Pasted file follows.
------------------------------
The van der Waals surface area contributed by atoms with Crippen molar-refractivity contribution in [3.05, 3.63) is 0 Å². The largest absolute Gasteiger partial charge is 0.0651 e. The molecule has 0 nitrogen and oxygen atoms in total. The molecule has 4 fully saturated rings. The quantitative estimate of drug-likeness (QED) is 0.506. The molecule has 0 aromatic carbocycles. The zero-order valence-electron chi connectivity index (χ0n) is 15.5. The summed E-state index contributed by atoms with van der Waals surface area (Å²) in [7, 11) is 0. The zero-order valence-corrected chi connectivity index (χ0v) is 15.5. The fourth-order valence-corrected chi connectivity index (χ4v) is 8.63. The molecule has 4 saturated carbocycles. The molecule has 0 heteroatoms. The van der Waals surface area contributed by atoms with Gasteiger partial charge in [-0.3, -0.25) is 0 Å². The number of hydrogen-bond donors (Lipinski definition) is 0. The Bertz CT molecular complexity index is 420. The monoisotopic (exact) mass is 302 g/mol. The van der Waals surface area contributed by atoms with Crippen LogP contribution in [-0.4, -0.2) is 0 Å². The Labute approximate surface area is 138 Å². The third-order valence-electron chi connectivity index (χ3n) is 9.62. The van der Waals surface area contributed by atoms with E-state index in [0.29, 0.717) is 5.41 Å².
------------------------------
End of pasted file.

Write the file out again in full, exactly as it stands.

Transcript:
The van der Waals surface area contributed by atoms with Crippen molar-refractivity contribution in [3.05, 3.63) is 0 Å². The largest absolute Gasteiger partial charge is 0.0651 e. The molecule has 0 nitrogen and oxygen atoms in total. The molecule has 4 fully saturated rings. The quantitative estimate of drug-likeness (QED) is 0.506. The molecule has 0 aromatic carbocycles. The zero-order valence-electron chi connectivity index (χ0n) is 15.5. The summed E-state index contributed by atoms with van der Waals surface area (Å²) in [7, 11) is 0. The zero-order valence-corrected chi connectivity index (χ0v) is 15.5. The fourth-order valence-corrected chi connectivity index (χ4v) is 8.63. The molecule has 4 saturated carbocycles. The molecule has 0 heteroatoms. The van der Waals surface area contributed by atoms with Gasteiger partial charge in [-0.3, -0.25) is 0 Å². The number of hydrogen-bond donors (Lipinski definition) is 0. The Bertz CT molecular complexity index is 420. The monoisotopic (exact) mass is 302 g/mol. The van der Waals surface area contributed by atoms with Crippen LogP contribution in [-0.4, -0.2) is 0 Å². The Labute approximate surface area is 138 Å². The third-order valence-electron chi connectivity index (χ3n) is 9.62. The van der Waals surface area contributed by atoms with E-state index in [0.29, 0.717) is 5.41 Å².